Status of soil organic matter and microbial activity as influenced by long-term addition of biomanures, biofertilizers and crop residues in organic rice-based cropping systems

Dr Dinesh Kumar1, Dr Yashbir Singh Shivay1

1Icar-indian Agricultural Research Institute, Pusa Campus, New Delhi, India

During recent years, a significant slowdown in the yield growth rate of rice-wheat cropping system (RWCS) has been observed. Key issues include decline in soil organic matter (SOM), lack of adequate rotations, negative nutrient balances and decline in the groundwater table, etc. Overcoming these constraints requires adoption of practices that build-up SOM and need less water. Adoption of organic farming practices and inclusion of legumes may build-up the SOM in RWCS. Thus, a long-term field experiment evaluated the effect of including mungbean (Vigna radiata L.) in RWCS and addition of organic nutrient sources on SOM and microbial activity. Excluding the conversion period of 3 years, the truly organic experiment started in 2006 and continued till 2016 at ICAR- Indian Agricultural Research Institute, New Delhi. 1 Kg soil had 5.1 mg organic at beginning. Experiment was laid out in strip plot design with 3 replications. Treatments consisted of 2 rice-based cropping systems (basmati rice-wheat and basmati rice-wheat- mungbean) in columns, six combinations of different organic materials and biofertilizers [farmyard manure equivalent to 60 kg N ha-1 (FYM), vermicompost equivalent to 60 kg N ha-1 (VC), FYM + crop residue of preceding crop @ 3 t ha-1 for each rice, wheat and mungbean (CR), VC + CR, FYM + CR + biofertilizers and VC + CR + biofertilizers] and control in rows. Levels of organic carbon increased significantly due to inclusion of mungbean in RWCS. Simultaneously, the soil microbiological properties, viz., microbial biomass carbon, microbial biomass nitrogen and enzymatic (alkaline phosphatase, acid phosphatase, dehydrogenase, glucosidase, FDA hydrolysis, etc.) activities were also significantly higher in soils of RWMCS than in RWCS. All the nutrient management practices increased the SOM contents substantially over the control. The increase was most when biofertilizers and crop residues were combined either with farmyard manure (FYM) or vermicompost (VC).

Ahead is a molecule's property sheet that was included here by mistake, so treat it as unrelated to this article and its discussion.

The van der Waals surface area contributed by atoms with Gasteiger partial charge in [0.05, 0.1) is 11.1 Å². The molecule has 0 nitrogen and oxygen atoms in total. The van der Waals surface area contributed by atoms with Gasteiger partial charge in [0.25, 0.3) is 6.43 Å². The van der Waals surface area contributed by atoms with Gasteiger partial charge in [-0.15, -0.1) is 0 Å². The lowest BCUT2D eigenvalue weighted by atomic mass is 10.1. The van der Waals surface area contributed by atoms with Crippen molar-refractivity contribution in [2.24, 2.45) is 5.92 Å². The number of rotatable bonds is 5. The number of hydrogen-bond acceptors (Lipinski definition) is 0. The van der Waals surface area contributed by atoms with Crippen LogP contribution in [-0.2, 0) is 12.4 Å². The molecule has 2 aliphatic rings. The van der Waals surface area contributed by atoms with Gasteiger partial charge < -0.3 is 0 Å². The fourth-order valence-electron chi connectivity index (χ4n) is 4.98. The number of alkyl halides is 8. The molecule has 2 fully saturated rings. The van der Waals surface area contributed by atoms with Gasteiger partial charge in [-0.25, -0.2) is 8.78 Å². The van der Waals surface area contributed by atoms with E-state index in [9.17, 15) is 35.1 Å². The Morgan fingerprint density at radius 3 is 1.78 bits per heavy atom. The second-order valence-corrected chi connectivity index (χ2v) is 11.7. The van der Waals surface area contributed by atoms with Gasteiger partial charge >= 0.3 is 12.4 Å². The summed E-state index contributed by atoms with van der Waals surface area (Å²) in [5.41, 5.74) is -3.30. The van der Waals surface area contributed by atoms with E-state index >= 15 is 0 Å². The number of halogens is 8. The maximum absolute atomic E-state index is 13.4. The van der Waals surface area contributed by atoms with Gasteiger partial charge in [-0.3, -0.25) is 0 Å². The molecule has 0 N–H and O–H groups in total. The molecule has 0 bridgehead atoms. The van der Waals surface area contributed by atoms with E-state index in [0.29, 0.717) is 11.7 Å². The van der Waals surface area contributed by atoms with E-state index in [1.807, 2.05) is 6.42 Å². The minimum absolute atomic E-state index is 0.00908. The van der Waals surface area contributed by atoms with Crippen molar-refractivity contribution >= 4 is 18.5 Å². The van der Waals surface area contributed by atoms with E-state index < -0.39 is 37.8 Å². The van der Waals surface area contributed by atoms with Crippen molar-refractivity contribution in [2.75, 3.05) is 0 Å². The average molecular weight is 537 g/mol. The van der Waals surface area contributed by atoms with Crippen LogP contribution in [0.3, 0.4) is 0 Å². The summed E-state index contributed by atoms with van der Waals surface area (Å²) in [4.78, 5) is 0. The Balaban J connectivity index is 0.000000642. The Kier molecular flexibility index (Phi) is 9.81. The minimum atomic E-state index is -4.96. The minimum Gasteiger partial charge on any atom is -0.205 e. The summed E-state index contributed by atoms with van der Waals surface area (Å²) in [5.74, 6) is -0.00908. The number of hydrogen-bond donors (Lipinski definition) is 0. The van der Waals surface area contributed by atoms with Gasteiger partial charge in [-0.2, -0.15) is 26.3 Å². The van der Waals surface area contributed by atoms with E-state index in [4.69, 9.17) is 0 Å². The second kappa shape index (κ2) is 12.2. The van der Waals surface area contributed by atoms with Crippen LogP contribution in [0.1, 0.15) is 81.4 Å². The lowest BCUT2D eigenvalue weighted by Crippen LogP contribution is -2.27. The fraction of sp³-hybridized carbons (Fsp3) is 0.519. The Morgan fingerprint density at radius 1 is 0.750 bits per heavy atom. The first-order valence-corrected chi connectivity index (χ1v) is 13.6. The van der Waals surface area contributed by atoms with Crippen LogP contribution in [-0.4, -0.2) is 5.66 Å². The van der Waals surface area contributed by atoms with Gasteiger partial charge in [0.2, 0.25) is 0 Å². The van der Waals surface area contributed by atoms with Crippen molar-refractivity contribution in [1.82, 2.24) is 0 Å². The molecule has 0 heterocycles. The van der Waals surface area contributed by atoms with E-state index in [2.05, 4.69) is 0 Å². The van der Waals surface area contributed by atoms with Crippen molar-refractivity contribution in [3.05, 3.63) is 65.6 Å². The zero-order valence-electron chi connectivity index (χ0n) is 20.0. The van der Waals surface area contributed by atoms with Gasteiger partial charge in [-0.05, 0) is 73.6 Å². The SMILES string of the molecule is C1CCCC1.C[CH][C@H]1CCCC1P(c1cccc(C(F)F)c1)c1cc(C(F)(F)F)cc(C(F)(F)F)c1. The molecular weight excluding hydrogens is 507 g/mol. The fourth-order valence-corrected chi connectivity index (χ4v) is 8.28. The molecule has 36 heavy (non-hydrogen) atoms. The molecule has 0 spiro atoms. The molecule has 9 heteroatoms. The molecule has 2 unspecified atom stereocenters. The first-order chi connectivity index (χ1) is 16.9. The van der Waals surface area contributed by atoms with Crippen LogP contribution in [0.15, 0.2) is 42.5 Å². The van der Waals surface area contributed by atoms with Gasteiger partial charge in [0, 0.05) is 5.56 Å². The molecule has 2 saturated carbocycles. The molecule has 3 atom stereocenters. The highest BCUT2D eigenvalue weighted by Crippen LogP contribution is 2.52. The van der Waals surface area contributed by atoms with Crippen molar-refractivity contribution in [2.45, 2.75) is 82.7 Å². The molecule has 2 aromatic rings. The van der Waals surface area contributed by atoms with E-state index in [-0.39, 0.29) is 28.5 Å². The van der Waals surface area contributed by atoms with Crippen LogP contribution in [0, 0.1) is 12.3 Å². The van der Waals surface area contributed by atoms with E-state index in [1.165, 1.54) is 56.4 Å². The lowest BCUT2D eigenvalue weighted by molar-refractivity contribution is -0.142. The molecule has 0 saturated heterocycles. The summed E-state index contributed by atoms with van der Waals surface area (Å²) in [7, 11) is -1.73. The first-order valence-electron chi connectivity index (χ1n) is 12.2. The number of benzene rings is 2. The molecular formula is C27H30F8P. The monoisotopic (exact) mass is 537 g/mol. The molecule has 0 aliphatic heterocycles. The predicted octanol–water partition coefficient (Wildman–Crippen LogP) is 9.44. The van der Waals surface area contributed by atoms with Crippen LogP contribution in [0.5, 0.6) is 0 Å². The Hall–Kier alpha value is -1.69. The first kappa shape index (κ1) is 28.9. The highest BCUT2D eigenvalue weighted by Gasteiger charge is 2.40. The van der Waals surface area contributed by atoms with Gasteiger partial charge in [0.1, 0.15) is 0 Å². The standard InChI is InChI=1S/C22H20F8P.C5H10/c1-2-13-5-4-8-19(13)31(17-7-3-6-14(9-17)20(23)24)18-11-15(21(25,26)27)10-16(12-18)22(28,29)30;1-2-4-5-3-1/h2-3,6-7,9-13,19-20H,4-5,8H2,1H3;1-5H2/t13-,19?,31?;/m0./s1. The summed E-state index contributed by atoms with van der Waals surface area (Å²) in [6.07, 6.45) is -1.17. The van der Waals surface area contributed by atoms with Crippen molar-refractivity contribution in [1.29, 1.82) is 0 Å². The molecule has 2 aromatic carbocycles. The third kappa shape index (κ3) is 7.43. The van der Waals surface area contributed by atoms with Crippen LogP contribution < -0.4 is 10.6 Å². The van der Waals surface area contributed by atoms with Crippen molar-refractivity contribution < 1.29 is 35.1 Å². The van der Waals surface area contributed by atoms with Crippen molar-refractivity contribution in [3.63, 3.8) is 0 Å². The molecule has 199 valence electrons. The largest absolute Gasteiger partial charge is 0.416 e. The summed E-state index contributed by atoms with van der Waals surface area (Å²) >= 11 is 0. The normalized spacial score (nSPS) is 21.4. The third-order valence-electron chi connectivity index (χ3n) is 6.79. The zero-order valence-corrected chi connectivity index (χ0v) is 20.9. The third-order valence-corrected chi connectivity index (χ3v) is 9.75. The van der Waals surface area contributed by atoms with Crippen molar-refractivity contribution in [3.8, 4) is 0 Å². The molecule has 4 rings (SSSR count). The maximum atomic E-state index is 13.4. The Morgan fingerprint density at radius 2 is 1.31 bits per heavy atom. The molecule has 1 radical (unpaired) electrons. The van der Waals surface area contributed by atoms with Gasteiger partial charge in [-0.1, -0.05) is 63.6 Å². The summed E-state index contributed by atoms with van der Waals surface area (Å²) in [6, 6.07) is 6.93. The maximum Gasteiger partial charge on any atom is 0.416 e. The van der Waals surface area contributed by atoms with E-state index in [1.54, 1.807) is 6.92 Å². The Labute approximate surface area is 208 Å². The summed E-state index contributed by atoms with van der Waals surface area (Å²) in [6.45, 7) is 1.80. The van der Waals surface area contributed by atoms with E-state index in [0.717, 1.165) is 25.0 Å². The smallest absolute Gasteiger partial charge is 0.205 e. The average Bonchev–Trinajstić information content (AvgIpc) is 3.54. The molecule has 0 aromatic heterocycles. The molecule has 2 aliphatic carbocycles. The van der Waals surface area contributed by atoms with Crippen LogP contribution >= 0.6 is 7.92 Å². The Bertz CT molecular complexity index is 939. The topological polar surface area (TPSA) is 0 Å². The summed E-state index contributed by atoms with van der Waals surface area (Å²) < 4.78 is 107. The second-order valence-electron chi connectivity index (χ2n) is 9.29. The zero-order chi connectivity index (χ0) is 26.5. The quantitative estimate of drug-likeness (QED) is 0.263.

Biography:

Dr Dinesh Kumar is Principal Scientist at ICAR-Indian Agricultural Research Institute, New Delhi. Joined Agricultural Research Service of ICAR in 1995. Post-doctoral research (2001-02) at South China Agricultural University, University of Newcastle Upon Tyne (2009) and University of Aberdeen (2017), UK. Attended several International conferences in UK, China, Thailand, Turkey, Iran, Singapore, etc. Authored/ co-authored many research papers (110), popular articles (170), books, book chapters, bulletins and manuals. Delivered over 150 lectures, 160 TV talks and 75 radio talks for farmers. Awards – JRF (ICAR), SRF (IARI), Dr. P.S. Deshmukh Young Agronomist Award of ISA (2000), Chinese Government Scholarship (2001-02), Commonwealth Academic Staff Fellowship (2008), Dr D.N. Puri Memorial Award for the Biennium 2007-2008, Fellow-Indian Society of Agronomy (2012), Dhiru Morarji Memorial Award for Best Article 2013-2014, IARI Best Teacher Award 2015 and NEWS India-UK Fellowship 2016-17. Dr. Kumar has guided three MSc and five PhD students in Agronomy. Handled 9 externally funded projects as PI or Co-PI. He specializes in Organic Agriculture, Soil Fertility & Nutrient Management and Rice Agronomy.

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